Safer Internet Day is celebrated in February each year to promote the safe use of digital technology, and to inspire a conversation about using technology responsibly, respectfully, critically, and creatively.
Coordinated in the UK by the UK Safer Internet Centre, Safer Internet Day is celebrated in over a hundred countries coordinated by the joint Insafe/INHOPE network, with the support of the European Commission, and national Safer Internet Centres across Europe. We spoke to experts in the industry to find out more about how businesses should be keeping consumer data safe.
All organisations are at risk of attack
A recent study from Check Point Research revealed that cyber attacks on corporate networks have increased by 50% in 2021. The increase follows Check Point’s previous research back in October 2021 that found a 40% increase in attacks globally, with one in every 61 organisations worldwide impacted by ransomware every week.
Keith Glancey, Director of Technology, Infoblox said: “All organisations – regardless of industry – must consider how they can leverage their existing technology to strengthen their security posture against threats.
Personal data from credit cards to healthcare information is a hot commodity for cyber thieves and phishing corporate employees remains a common vector for breaking into networks that hold troves of this data.
Despite training and warnings, users continue to open suspicious emails, both in their business and personal accounts, putting sensitive information at risk. This is where solutions such as DDI (DNS, DHCP and IPAM) and DNS security come into play. These technologies make existing security investments work better by providing enhanced visibility into network activities, ultimately providing a much stronger defence.”
Is your personal data safe?
All data or information that relates to an identifiable individual that business stores or handles needs to be properly protected. Data protection is not just a legal necessity, but it is also crucial to protecting and maintaining your business.
James Walker, CEO, Rightly commented: “We live, work and play in a world of data, but this new world can be shady and overwhelming. 2022 will be the year that consumers finally get wise and do something about how companies use (or misuse) their personal data and how this ultimately puts them at risk. This should be a warning to organisations handling personal and sensitive information. Now is the time to take people’s right to personal data security seriously.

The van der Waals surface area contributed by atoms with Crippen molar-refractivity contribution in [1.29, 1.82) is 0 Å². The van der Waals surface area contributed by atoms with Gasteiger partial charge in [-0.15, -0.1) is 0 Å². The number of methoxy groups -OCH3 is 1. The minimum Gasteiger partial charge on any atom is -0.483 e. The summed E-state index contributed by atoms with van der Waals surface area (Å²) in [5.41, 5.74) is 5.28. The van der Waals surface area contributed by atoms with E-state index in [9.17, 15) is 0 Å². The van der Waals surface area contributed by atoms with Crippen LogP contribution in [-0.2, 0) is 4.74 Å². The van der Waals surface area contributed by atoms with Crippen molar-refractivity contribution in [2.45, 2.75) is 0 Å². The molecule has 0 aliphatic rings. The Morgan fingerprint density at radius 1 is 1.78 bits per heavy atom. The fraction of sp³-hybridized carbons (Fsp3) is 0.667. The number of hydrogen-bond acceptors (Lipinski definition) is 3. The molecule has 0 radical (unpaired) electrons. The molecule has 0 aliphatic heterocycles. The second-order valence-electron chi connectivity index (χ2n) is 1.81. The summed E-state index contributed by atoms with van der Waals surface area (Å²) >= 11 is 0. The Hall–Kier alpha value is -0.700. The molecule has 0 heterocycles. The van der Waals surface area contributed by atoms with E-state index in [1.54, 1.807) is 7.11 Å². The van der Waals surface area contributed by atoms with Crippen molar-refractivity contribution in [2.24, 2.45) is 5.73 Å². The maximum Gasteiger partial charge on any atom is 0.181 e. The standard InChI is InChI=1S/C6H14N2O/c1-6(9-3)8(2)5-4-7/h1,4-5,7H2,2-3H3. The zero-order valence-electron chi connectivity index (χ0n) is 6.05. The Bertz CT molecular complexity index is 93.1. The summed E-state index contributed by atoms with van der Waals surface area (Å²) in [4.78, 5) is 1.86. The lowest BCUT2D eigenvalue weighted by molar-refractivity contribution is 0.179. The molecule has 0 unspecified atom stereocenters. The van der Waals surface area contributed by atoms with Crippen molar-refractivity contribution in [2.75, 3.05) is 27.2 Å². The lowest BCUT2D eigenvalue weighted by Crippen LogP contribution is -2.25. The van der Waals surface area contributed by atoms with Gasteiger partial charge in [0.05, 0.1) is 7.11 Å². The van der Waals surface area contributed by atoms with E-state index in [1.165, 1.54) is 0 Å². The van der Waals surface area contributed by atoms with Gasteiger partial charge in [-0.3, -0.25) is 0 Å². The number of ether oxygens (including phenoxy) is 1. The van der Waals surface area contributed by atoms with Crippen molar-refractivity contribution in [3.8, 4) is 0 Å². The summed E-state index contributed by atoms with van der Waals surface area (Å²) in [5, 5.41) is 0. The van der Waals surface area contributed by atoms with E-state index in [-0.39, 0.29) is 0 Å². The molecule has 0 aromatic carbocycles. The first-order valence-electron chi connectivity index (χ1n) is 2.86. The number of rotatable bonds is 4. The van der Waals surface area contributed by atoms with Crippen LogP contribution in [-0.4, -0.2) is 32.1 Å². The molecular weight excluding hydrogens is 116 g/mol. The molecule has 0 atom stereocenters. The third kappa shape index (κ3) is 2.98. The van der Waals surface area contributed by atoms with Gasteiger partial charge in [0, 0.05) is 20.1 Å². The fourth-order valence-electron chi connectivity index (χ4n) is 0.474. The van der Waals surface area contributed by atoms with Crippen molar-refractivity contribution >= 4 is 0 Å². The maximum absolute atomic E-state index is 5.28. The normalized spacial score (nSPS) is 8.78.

For that to happen, businesses must do their due diligence when it comes to buying and selling consumers’ personal data. Data brokers (who often style themselves as “marketing service providers”) which profit from illegally selling people’s privacy and deeply personal information, must be stopped. With the way many companies operate at present, consumers are at immediate risk of their data being lost online. Just recently, it has become apparent that credit card details are being sold on the dark web. So, who is there to protect consumers?
"To stop these data brokers exploiting consumers, businesses have to focus on putting an end to the collection and trading of the public’s most personal and private financial information. The way consumer data is handled - often exposing them to security risks and without their consent - needs to change. It is time businesses stood behind their customers to prevent such intrusion. This year has to be the year that consumers take control of their own data destiny and manage their digital footprints."
Facing new threats in 2022
Anthony Di Bello, VP Strategic Development, OpenText said: "Safer Internet Day has never been more important than this year. The initial cybersecurity scramble caused by the pandemic is now a thing of the past, and businesses and employees everywhere have successfully adapted to the changes it brought. However, in 2022, we face a new problem: remaining secure while hybrid working becomes increasingly more prevalent in our professional lives.
Employees will continue to connect to corporate networks from a wide variety of devices, via various internet connections ranging from home networks, café Wi-Fi and offices. And so far, cybercriminals have been taking full advantage: with a triple-digit increase in cyberattacks seen in the first half of last year alone. The threat of ransomware, impact of misinformation, and phishing scams should be top of mind of information security professionals, employees, and consumers alike.
Awareness and a basic understanding of the threats is the basis for the importance of Safer Internet Day in 2022. An increased focus on ensuring that security is front-and-centre of both consumers and employees' minds. Putting cybersecurity at the top of their list of priorities – keeping themselves and the businesses they work for safe.”